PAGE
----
Action

Action Synopsis: Bird Conservation About Actions

Foster eggs or chicks of vultures with wild conspecifics

How is the evidence assessed?
  • Effectiveness
    30%
  • Certainty
    15%
  • Harms
    41%

Study locations

Key messages

Two small studies, one a New World vulture and one of an Old World species found that single chicks were successfully adopted by foster conspecifics, although in one case this led to the death of one of the foster parents’ chicks.

 

About key messages

Key messages provide a descriptive index to studies we have found that test this intervention.

Studies are not directly comparable or of equal value. When making decisions based on this evidence, you should consider factors such as study size, study design, reported metrics and relevance of the study to your situation, rather than simply counting the number of studies that support a particular interpretation.

Supporting evidence from individual studies

  1. A small study on a farm in North Carolina, USA, in June 1975 (Stewart 1983) found that transferring a 35-40 day-old (American) black vulture Coragyps atratus chick from a nest that was about to be destroyed to a nest containing two 30-35 day-old chicks led to the successful rearing of the fostered chick. However, the smaller of the two chicks originally in the nest was neglected by its parents and died soon after the foster chick was introduced. No data on the fledging success or subsequent survival of the surviving chicks is provided.

    Study and other actions tested
  2. A small study on Sicily, Italy (Di Vittorio et al. 2006), found that a captive-bred Egyptian vulture Neophron percopterus chick fostered into a wild nest in July 2003 was accepted by the foster parents and their two chicks and fledged successfully when approximately 90 days old. The chick was placed in the nest when 60 days old and competed successfully for food. The parents were supplied with supplementary food to ensure that the burden of feeding three chicks was not excessive (vultures tend to raise one or two chicks).

    Study and other actions tested
Please cite as:

Williams, D.R., Child, M.F., Dicks, L.V., Ockendon, N., Pople, R.G., Showler, D.A., Walsh, J.C., zu Ermgassen, E.K.H.J. & Sutherland, W.J. (2020) Bird Conservation. Pages 137-281 in: W.J. Sutherland, L.V. Dicks, S.O. Petrovan & R.K. Smith (eds) What Works in Conservation 2020. Open Book Publishers, Cambridge, UK.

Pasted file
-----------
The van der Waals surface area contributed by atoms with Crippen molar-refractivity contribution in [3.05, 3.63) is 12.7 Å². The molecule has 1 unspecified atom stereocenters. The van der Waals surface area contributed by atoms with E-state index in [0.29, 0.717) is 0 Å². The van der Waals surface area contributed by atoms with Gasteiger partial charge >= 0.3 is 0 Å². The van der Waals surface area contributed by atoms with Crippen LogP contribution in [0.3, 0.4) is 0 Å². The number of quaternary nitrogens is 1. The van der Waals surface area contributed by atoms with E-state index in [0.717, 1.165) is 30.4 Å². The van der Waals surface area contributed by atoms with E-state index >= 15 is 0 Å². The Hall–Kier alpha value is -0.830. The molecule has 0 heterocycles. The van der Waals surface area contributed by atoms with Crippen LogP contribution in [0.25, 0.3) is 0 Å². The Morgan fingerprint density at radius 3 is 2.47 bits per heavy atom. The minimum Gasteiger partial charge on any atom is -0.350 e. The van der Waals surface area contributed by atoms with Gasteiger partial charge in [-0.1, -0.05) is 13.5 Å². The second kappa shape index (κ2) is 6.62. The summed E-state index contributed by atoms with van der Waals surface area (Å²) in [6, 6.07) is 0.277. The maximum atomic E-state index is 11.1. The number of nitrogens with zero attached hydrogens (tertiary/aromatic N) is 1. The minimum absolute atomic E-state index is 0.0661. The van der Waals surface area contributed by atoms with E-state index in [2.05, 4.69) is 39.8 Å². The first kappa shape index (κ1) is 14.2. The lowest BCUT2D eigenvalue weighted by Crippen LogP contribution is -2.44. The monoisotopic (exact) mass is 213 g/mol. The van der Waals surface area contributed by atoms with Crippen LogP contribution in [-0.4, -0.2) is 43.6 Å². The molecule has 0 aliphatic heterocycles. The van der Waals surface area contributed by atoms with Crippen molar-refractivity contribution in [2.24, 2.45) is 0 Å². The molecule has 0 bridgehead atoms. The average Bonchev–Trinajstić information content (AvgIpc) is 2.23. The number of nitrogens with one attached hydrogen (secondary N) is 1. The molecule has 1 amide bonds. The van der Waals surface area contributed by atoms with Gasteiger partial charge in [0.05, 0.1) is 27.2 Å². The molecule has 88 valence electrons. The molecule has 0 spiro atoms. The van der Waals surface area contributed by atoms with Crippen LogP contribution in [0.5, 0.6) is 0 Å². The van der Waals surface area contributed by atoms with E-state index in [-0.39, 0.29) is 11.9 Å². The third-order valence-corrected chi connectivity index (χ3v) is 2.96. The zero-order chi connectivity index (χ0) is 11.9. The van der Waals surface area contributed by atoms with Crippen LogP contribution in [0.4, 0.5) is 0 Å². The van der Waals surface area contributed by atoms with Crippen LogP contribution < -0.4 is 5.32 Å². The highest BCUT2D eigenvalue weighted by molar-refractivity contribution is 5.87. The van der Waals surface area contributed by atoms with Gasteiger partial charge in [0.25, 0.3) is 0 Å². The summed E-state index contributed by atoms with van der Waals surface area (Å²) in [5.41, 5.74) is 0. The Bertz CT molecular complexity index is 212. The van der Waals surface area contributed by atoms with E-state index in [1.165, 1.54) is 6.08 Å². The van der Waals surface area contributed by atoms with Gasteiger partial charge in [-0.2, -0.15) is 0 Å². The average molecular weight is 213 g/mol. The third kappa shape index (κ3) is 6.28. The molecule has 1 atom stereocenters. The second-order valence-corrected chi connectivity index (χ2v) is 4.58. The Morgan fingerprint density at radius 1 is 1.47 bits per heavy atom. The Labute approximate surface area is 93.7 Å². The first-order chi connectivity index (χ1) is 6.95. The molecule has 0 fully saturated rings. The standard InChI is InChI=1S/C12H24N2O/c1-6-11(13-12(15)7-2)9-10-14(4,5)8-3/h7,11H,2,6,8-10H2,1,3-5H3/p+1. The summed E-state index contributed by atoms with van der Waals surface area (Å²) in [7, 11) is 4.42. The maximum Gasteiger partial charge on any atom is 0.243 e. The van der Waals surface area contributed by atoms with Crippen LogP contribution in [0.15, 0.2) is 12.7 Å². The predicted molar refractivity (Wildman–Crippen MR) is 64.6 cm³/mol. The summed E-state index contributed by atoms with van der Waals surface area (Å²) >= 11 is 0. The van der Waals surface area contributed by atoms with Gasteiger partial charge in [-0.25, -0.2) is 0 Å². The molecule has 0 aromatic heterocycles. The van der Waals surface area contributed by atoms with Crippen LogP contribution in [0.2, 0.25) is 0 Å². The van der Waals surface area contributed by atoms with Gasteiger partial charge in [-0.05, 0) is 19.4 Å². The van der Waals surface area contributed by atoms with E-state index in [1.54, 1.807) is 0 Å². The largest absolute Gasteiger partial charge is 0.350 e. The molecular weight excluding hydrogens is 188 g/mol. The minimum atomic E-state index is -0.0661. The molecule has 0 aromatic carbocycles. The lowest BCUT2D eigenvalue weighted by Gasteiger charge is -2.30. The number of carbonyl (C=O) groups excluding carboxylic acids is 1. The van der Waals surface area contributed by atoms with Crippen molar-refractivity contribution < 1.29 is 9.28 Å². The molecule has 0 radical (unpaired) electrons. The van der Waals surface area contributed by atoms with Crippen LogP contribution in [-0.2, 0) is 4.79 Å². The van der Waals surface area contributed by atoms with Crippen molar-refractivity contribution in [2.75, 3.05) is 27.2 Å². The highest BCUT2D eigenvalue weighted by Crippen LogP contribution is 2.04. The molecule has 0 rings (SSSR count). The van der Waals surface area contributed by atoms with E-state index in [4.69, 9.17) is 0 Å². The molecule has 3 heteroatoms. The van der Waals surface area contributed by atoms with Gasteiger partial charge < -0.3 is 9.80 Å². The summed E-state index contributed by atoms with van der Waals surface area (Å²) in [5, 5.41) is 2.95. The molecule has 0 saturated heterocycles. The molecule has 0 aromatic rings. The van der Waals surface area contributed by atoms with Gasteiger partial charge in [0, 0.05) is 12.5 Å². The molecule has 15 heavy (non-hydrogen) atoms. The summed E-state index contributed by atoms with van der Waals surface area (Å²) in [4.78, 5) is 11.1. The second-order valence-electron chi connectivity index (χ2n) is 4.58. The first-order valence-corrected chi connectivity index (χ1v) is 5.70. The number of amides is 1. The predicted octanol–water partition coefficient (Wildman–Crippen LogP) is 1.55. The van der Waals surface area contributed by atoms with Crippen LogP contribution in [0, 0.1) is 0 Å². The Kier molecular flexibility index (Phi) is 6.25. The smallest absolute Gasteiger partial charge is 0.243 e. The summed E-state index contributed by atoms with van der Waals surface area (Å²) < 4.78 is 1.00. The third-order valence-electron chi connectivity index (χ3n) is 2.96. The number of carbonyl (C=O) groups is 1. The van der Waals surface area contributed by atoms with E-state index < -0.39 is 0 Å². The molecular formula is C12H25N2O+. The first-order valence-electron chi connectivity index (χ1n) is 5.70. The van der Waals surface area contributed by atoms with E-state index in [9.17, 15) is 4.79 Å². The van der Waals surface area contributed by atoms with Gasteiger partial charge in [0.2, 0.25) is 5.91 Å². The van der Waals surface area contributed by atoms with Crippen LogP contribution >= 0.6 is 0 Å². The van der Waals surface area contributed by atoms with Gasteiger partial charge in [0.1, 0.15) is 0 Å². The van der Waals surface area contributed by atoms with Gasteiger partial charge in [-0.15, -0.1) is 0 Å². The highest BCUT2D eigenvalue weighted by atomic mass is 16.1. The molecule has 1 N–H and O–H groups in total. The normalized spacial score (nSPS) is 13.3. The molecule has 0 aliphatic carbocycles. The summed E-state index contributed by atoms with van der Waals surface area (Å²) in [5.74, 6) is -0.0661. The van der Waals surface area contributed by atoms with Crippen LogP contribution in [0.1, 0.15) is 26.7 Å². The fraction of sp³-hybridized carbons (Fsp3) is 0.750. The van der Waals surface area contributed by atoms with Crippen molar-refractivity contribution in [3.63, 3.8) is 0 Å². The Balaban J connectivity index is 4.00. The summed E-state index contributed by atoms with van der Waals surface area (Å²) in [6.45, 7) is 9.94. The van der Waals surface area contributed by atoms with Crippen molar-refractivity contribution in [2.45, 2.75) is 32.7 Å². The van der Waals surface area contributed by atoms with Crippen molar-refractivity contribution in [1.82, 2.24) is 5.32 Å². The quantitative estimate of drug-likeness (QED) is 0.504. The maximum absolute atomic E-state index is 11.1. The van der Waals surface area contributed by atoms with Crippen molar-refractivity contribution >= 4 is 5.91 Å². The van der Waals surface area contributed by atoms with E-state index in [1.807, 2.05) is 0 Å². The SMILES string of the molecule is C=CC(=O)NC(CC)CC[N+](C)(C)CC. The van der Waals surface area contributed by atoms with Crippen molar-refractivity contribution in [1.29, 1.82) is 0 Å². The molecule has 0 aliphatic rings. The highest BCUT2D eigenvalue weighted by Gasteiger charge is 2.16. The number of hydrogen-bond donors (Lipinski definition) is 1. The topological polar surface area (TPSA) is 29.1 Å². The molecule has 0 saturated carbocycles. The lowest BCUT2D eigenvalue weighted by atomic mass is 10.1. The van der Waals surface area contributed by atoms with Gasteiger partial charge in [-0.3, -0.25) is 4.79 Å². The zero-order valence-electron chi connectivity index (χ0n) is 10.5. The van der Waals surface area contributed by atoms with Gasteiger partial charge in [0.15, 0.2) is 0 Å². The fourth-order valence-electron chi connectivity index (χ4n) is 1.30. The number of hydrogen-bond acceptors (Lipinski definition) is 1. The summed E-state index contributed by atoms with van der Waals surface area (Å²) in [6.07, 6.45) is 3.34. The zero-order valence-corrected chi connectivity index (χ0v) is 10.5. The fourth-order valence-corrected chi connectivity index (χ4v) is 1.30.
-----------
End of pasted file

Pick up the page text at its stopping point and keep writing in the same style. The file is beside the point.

Where has this evidence come from?

List of journals searched by synopsis

All the journals searched for all synopses

Bird Conservation

This Action forms part of the Action Synopsis:

Bird Conservation
What Works 2021 cover

What Works in Conservation

What Works in Conservation provides expert assessments of the effectiveness of actions, based on summarised evidence, in synopses. Subjects covered so far include amphibians, birds, mammals, forests, peatland and control of freshwater invasive species. More are in progress.

More about What Works in Conservation

Download free PDF or purchase
The Conservation Evidence Journal

The Conservation Evidence Journal

An online, free to publish in, open-access journal publishing results from research and projects that test the effectiveness of conservation actions.

Read the latest volume: Volume 18

Go to the CE Journal

Discover more on our blog

Our blog contains the latest news and updates from the Conservation Evidence team, the Conservation Evidence Journal, and our global partners in evidence-based conservation.


Who uses Conservation Evidence?

Meet some of the evidence champions

Endangered Landscape Programme Red List Champion - Arc Kent Wildlife Trust The Rufford Foundation Save the Frogs - Ghana Bern wood Supporting Conservation Leaders National Biodiversity Network Sustainability Dashboard Frog Life The international journey of Conservation - Oryx British trust for ornithology Cool Farm Alliance UNEP AWFA Butterfly Conservation People trust for endangered species Vincet Wildlife Trust